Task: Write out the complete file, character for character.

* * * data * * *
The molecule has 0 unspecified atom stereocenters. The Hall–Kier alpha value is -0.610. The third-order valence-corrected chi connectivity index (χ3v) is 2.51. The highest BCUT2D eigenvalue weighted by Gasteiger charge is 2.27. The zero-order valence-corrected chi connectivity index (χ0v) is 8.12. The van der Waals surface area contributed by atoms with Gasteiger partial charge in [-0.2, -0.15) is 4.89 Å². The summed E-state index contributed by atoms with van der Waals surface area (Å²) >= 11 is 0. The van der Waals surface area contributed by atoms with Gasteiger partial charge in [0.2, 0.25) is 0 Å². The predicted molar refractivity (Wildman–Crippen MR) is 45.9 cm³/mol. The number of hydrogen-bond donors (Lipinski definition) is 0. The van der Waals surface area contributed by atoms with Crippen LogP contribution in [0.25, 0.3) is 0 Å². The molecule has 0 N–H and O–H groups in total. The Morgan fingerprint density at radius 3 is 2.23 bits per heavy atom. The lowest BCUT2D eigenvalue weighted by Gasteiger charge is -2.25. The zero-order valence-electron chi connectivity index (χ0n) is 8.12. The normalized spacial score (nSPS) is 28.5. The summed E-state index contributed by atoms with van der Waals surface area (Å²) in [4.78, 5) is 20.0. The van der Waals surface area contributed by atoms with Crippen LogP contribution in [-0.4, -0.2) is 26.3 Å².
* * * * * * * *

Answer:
The molecule has 0 unspecified atom stereocenters. The Hall–Kier alpha value is -0.610. The third-order valence-corrected chi connectivity index (χ3v) is 2.51. The highest BCUT2D eigenvalue weighted by Gasteiger charge is 2.27. The zero-order valence-corrected chi connectivity index (χ0v) is 8.12. The van der Waals surface area contributed by atoms with Gasteiger partial charge in [-0.2, -0.15) is 4.89 Å². The summed E-state index contributed by atoms with van der Waals surface area (Å²) >= 11 is 0. The van der Waals surface area contributed by atoms with Gasteiger partial charge in [0.2, 0.25) is 0 Å². The predicted molar refractivity (Wildman–Crippen MR) is 45.9 cm³/mol. The number of hydrogen-bond donors (Lipinski definition) is 0. The van der Waals surface area contributed by atoms with Crippen LogP contribution in [0.25, 0.3) is 0 Å². The molecule has 0 N–H and O–H groups in total. The Morgan fingerprint density at radius 3 is 2.23 bits per heavy atom. The lowest BCUT2D eigenvalue weighted by Gasteiger charge is -2.25. The zero-order valence-electron chi connectivity index (χ0n) is 8.12. The normalized spacial score (nSPS) is 28.5. The summed E-state index contributed by atoms with van der Waals surface area (Å²) in [4.78, 5) is 20.0. The van der Waals surface area contributed by atoms with Crippen LogP contribution in [-0.4, -0.2) is 26.3 Å².